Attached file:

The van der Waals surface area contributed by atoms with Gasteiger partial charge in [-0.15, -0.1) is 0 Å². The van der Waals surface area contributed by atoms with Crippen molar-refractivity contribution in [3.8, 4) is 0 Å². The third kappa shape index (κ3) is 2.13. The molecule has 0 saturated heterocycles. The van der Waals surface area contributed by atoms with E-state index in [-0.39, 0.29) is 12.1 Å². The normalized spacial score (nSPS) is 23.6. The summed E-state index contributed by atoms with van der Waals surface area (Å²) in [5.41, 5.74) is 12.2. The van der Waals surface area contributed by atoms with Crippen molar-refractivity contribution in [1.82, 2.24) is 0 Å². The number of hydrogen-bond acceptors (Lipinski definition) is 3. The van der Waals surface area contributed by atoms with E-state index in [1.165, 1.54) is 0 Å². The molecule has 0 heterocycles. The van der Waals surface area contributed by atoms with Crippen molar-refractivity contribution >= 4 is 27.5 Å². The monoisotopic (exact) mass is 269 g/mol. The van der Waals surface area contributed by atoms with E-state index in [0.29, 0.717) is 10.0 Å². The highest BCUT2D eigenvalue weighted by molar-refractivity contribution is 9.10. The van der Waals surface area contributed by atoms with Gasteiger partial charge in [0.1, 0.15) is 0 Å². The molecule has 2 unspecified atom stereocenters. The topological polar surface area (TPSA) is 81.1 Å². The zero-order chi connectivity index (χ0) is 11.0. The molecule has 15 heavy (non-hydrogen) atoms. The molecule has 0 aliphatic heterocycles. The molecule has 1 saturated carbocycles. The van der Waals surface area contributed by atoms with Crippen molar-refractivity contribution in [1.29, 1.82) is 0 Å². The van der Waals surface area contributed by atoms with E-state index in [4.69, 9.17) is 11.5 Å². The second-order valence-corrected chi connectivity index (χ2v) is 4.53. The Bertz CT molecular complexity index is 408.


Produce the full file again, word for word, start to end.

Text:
The van der Waals surface area contributed by atoms with Gasteiger partial charge in [-0.15, -0.1) is 0 Å². The van der Waals surface area contributed by atoms with Crippen molar-refractivity contribution in [3.8, 4) is 0 Å². The third kappa shape index (κ3) is 2.13. The molecule has 0 saturated heterocycles. The van der Waals surface area contributed by atoms with E-state index in [-0.39, 0.29) is 12.1 Å². The normalized spacial score (nSPS) is 23.6. The summed E-state index contributed by atoms with van der Waals surface area (Å²) in [5.41, 5.74) is 12.2. The van der Waals surface area contributed by atoms with Crippen molar-refractivity contribution in [1.82, 2.24) is 0 Å². The number of hydrogen-bond acceptors (Lipinski definition) is 3. The van der Waals surface area contributed by atoms with E-state index in [1.165, 1.54) is 0 Å². The molecule has 0 heterocycles. The van der Waals surface area contributed by atoms with Crippen molar-refractivity contribution >= 4 is 27.5 Å². The monoisotopic (exact) mass is 269 g/mol. The van der Waals surface area contributed by atoms with E-state index in [0.29, 0.717) is 10.0 Å². The highest BCUT2D eigenvalue weighted by molar-refractivity contribution is 9.10. The van der Waals surface area contributed by atoms with Gasteiger partial charge in [0.1, 0.15) is 0 Å². The molecule has 2 unspecified atom stereocenters. The topological polar surface area (TPSA) is 81.1 Å². The zero-order chi connectivity index (χ0) is 11.0. The molecule has 15 heavy (non-hydrogen) atoms. The molecule has 0 aliphatic heterocycles. The molecule has 1 saturated carbocycles. The van der Waals surface area contributed by atoms with Crippen molar-refractivity contribution in [1.29, 1.82) is 0 Å². The van der Waals surface area contributed by atoms with E-state index in [4.69, 9.17) is 11.5 Å². The second-order valence-corrected chi connectivity index (χ2v) is 4.53. The Bertz CT molecular complexity index is 408.